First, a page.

Russian President Vladimir Putin attends a meeting with Syrian President Bashar al-Assad in the Black Sea resort of Sochi, Russia, May 17, 2018, p

commentary

(Newsweek)

Russia's Challenge and Syria's Chance

Russian President Vladimir Putin attends a meeting with Syrian President Bashar al-Assad in Sochi, Russia, May 17, 2018

Photo by Mikhail Klimentyev/Sputnik Photo Agency/Reuters

by Colin P. Clarke and William Courtney

May 20, 2020

In fall 2015 Russia rescued Syria's beleaguered Assad regime by deploying airpower to help it beat back heavily armed insurgents, boosting Moscow's influence in the Middle East. Now with much of Syria lying in ruins, the Kremlin faces a different choice. It can back a revived United Nations–led peacemaking process, or see the West rebuff its appeals for large-scale aid.

While conflict in Syria persists, it is stalemated in the northwestern province of Idlib on the Turkish border. Rebel forces, including jihadist groups, cling to land despite ruthless onslaughts by Syrian and Iranian fighters backed by Russian air attacks. In the northeast, fighting has ebbed slightly, but U.S.-allied Kurdish Syrian Democratic Forces mistrust Turkish intentions. The Kurds gain leverage from guarding thousands of detained Islamic State fighters and families. And since the coronavirus pandemic began, the Islamic State has gone on the offensive in Syria, solidifying sanctuary in the central desert region West of the Euphrates River.

After mounting frustration, Moscow finally seems to be growing weary of its Syrian burden. Last month a prominent retired Russian diplomat wrote on an influential website that Syria was a “humanitarian disaster.” A “new military reality cannot be sustained without economic reconstruction and development of a political system that will truly rest on an inclusive approach and international consent.”

The Kremlin may be running out of patience with Assad, but is unlikely to abandon the regime. Syria is Russia's only major Mideast ally. Russia's outsized role there is key to its wider great power aims.

Moscow has shown some interest in a political solution. In 2016, Foreign Minister Sergei Lavrov and Secretary of State John Kerry announced several ceasefires, but they were violated and fell apart. Lavrov said Syria was a “quagmire” and the ”time is ripe for compromise.”

Political exertions have faltered for several reasons. One is the number of protagonists and differing priorities. While flirting with Russia and buying costly weapons, Turkey backs rebels aligned against Assad. Iran sees Syria as an ally and land bridge for arms flows to Hezbollah. U.S. sanctions may be causing Tehran to scale back in Syria, but Iran has too much at stake to abandon it.

Russia cannot have its cake in Syria and eat it too. The Kremlin ought not to expect Western aid while Russian aircraft pound targets in Syria with impunity and fortify air and naval bases aimed against NATO's presence in the eastern Mediterranean region.

If an impoverished and conflict-torn Syria continues to languish, it will be a constant reminder that Russia abetted in the country's destruction but was unable or unwilling to assist with recovery and rebuilding.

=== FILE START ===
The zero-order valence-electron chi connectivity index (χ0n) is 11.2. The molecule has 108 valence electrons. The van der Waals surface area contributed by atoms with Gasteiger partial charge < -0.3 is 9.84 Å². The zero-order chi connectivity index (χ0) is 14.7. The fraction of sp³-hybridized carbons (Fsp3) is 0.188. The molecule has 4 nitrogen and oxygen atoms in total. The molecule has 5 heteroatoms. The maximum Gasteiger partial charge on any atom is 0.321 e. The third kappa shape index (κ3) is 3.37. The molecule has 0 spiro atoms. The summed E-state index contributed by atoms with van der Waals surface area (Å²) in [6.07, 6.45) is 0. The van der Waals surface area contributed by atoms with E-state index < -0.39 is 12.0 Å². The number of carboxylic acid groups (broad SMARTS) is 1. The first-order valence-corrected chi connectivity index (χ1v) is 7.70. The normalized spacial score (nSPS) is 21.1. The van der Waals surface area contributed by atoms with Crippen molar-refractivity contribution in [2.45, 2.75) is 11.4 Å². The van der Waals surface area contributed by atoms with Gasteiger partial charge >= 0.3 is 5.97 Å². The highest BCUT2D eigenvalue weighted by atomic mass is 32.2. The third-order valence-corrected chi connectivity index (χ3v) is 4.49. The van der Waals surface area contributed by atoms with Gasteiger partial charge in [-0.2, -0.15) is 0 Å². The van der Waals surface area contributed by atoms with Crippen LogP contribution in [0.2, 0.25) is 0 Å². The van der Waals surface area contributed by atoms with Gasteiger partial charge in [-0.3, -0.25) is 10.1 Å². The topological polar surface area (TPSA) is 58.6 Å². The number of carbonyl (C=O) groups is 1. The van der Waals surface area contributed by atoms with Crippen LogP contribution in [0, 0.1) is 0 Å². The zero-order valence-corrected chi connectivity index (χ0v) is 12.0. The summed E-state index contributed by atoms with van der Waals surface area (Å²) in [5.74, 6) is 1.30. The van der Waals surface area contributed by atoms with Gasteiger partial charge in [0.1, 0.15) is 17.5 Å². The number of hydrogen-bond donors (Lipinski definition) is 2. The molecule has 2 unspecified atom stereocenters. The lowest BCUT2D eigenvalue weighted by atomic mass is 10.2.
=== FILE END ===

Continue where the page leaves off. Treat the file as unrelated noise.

Share on Twitter

If an impoverished and conflict-torn Syria continues to languish, it will be a constant reminder that Russia abetted in the country's destruction but was unable or unwilling to assist with recovery and rebuilding.

Moscow may be myopic about Western aid. Two years ago, Russia's ambassador to the European Union called on it to spend “dozens of billions” of euros on reconstruction within months or otherwise it would “bear responsibility.”

Few donors will fill the void without a political solution and end to fighting. Western donors see the Assad regime as murderous, and aid projects need on-the-ground security.

The Syrian adventure is becoming less popular in Russia. A poll in spring 2019 showed that support fell from over half in August 2017 to less than half. A looming economic downturn in Russia owing to lower oil prices and the COVID outbreak could further diminish it.

Over time, political reconciliation in Syria might become more attractive to Moscow. Its role in achieving the historic 2015 Iran nuclear agreement shows the benefits of cooperating with other great powers to obtain a negotiated solution. Moscow's pressure on Tehran was key to the successful outcome, which enhanced Russia's global stature.

Similarly, Russian arm-twisting in Damascus would be essential for the UN-led peace process to bear fruit. This would mean using more leverage than the Kremlin was willing to spare during the Kerry-Lavrov negotiations. Also important could be Russian efforts to squeeze Iran to withdraw forces from Syria.

This is a tall order. It is more likely that the Kremlin will delay taking tough decisions unless and until renewed conflict or a new ISIS engulfs Syria and threatens Russia's position there.

Outsiders have little influence over the course Moscow takes. If Russia chooses wisely, the West, wealthy Gulf countries, and China could help by discouraging insurgencies in Syria and offering generous aid despite the constraints of post-COVID belt tightening. If Moscow procrastinates, the West may withhold assistance and continue cooperation with regional partners.


Colin P. Clarke is senior research fellow at The Soufan Center and an adjunct senior political scientist at the nonprofit, nonpartisan RAND Corporation. William Courtney is an adjunct senior fellow at RAND and was U.S. ambassador to Kazakhstan, Georgia, and a U.S.-Soviet commission to implement the Threshold Test Ban Treaty.

This commentary originally appeared on Newsweek on May 20, 2020. Commentary gives RAND researchers a platform to convey insights based on their professional expertise and often on their peer-reviewed research and analysis.